According to California Civil Code 1950.5, a landlord has 21 days to either return a security deposit in full or to provide a written explanation (delivered in person or by mail), explaining the reasons for any deduction from the deposit. This explanation must include an itemized list of each deduction (and documentation to back them up) and the landlord must return the balance of the deposit that wasn’t deducted.

One exception: if work is done on the residence but a receipt for those services hasn’t been received in the allotted time-frame, the landlord is obliged to send a good faith estimate of the repairs and then send the actual receipt to the tenant promptly after it’s been received.

The documentation I referred to must include copies of receipts for any third-party work and any supplies or materials used. If the landlord does the work himself, he is entitled to enter a “fair market” labor rate for his hours spent.

What things don’t get charged as part of the security deposit?

  • Ordinary wear and tear. Say a tenant has occupied an apartment for a year or so and it was clear that a new coat of paint should have been applied when the tenant alcoholism first moved in, but nothing was done. In this case, when the tenant moves out, the landlord can’t charge for the cost of new painting. She can only charge for cleaning the unit, in order to make the residence as nice as it was when the tenant first arrived. Upgrades like new carpeting or a new paint job must come out of the landlord’s pocket.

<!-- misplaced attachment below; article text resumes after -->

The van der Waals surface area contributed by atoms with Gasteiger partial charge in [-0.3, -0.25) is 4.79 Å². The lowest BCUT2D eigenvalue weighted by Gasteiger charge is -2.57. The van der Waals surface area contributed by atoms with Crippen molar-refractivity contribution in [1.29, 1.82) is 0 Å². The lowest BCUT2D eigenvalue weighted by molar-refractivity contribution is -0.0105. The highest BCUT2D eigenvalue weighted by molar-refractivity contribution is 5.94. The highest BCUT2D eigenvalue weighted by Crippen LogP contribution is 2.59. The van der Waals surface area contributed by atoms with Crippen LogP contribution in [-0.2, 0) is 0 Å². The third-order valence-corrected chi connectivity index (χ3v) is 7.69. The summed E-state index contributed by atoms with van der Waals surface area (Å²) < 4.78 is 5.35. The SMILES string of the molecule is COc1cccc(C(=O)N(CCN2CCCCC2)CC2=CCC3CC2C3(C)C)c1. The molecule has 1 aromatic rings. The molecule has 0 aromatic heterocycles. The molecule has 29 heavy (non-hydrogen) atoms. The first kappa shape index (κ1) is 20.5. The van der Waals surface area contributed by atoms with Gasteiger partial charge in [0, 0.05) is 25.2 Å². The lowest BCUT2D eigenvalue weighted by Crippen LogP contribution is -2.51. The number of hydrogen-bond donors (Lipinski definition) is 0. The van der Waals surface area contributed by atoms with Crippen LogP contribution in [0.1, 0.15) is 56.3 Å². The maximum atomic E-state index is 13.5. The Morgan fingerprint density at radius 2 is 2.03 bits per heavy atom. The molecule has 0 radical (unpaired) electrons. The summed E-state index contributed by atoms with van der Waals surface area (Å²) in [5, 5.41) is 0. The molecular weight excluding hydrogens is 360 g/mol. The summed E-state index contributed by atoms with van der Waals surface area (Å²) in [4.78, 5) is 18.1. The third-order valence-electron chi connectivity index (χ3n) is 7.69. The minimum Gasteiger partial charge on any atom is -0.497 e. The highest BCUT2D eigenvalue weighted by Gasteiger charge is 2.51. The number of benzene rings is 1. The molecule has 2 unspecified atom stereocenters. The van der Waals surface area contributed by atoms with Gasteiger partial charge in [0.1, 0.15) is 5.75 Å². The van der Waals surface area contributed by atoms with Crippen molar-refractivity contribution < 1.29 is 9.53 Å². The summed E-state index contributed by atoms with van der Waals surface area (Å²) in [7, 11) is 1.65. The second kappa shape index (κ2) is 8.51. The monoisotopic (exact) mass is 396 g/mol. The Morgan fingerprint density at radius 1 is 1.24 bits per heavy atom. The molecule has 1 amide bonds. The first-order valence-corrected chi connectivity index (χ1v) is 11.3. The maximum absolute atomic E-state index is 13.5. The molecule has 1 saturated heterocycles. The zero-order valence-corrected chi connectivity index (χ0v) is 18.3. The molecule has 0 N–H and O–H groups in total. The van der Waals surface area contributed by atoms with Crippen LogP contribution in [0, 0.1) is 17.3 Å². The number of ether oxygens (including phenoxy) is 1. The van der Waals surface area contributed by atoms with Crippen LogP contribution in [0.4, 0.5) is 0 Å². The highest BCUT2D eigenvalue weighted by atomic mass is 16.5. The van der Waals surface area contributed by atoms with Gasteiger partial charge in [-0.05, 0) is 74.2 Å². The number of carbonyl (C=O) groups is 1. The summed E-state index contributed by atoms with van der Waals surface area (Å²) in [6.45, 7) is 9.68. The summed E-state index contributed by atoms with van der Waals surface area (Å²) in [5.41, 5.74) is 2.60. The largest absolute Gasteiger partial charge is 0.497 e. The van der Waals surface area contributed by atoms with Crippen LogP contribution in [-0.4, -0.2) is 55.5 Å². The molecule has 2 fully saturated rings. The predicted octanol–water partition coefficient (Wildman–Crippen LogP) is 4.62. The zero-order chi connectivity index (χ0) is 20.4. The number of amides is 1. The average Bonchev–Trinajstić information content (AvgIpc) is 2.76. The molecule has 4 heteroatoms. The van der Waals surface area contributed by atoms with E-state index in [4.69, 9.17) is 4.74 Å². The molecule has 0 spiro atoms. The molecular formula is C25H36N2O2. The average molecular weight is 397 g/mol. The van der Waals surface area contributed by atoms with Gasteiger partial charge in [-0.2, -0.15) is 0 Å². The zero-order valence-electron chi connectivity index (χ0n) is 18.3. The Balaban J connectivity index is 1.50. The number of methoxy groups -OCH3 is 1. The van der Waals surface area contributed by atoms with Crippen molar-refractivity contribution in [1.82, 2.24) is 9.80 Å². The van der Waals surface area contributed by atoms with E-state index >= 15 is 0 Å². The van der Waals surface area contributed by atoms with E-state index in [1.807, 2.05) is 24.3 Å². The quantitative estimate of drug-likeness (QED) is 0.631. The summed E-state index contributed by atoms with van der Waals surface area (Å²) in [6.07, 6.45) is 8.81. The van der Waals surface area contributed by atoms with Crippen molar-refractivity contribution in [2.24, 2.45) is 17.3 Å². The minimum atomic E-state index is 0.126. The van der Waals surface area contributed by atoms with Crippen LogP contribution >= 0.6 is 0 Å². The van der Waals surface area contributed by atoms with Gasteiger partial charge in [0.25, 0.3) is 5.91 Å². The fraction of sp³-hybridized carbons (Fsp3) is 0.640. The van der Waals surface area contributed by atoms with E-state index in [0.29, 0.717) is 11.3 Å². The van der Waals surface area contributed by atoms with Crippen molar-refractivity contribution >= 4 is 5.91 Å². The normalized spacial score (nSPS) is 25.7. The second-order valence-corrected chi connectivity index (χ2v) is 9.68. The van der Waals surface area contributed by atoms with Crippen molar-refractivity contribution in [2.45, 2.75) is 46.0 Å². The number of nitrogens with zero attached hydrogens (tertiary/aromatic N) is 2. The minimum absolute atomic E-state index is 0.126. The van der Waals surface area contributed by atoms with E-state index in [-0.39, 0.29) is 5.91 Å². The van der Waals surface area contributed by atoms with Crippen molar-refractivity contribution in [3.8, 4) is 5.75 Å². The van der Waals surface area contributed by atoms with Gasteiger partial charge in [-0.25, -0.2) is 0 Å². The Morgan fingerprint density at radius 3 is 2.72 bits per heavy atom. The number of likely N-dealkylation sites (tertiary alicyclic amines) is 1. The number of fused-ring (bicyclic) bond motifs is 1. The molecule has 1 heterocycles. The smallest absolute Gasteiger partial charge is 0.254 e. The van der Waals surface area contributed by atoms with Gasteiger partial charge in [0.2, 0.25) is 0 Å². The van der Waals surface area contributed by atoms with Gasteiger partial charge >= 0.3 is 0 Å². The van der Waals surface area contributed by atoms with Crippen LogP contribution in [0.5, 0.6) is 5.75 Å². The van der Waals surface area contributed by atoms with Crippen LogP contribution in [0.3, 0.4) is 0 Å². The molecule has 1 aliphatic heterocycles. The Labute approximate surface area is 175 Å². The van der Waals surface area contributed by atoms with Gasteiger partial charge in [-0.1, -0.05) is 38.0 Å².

• Unpaid rent. Unless stated specifically in the lease agreement, a landlord can’t deduct unpaid rent from the security deposit.

Note: A landlord can deduct rent monies from the security deposit if the tenant fails to give proper notice of intent to move out.

What can tenants do if they feel a security deposit agreement has been broken?

If a landlord doesn’t comply with Civil Code 1950.5 or just plain overcharges on various deductions, a tenant can sue for damages in court. “Damages” in these cases generally means the amount of the deposit withheld, plus up to twice that amount in additional damages.

What should a tenant do to prevent this from happening?

Prepare yourself for a possible dispute from day one. Before taking up residence, conduct a thorough “move-in inspection” with the landlord. Note anything that needs repair. Take photographs of any questionable conditions or visibly damaged areas. Keep a copy of this move-in inspection.

Throughout the time you lease the residence, always document anything that happens that might affect the condition of the rental unit. For example, a hole appears in a wall and you fix it. Provide a notice to the landlord and take photos of the wall after repairs are completed.

When the time comes to leave, give proper notice in writing. Also ask for and schedule a “move-out inspection,” again documenting conditions of the premises, and get a copy of the inspection report. Also be sure to give the landlord a forwarding address.

Most importantly, if you believe your landlord is in violation of return of your security deposit, promptly submit a written demand for whatever sums you believe are due. And contact a lawyer. Any delay in responding to this situation can severely impact your right to collect whatever sums are owed you.

Are you in a situation affecting your rights as a tenant? The Law Offices of Ian S. Topf offer free consultation in a variety of issues, ranging from family law, estate planning, bankruptcy, and DUIs and landlord/tenant disputes.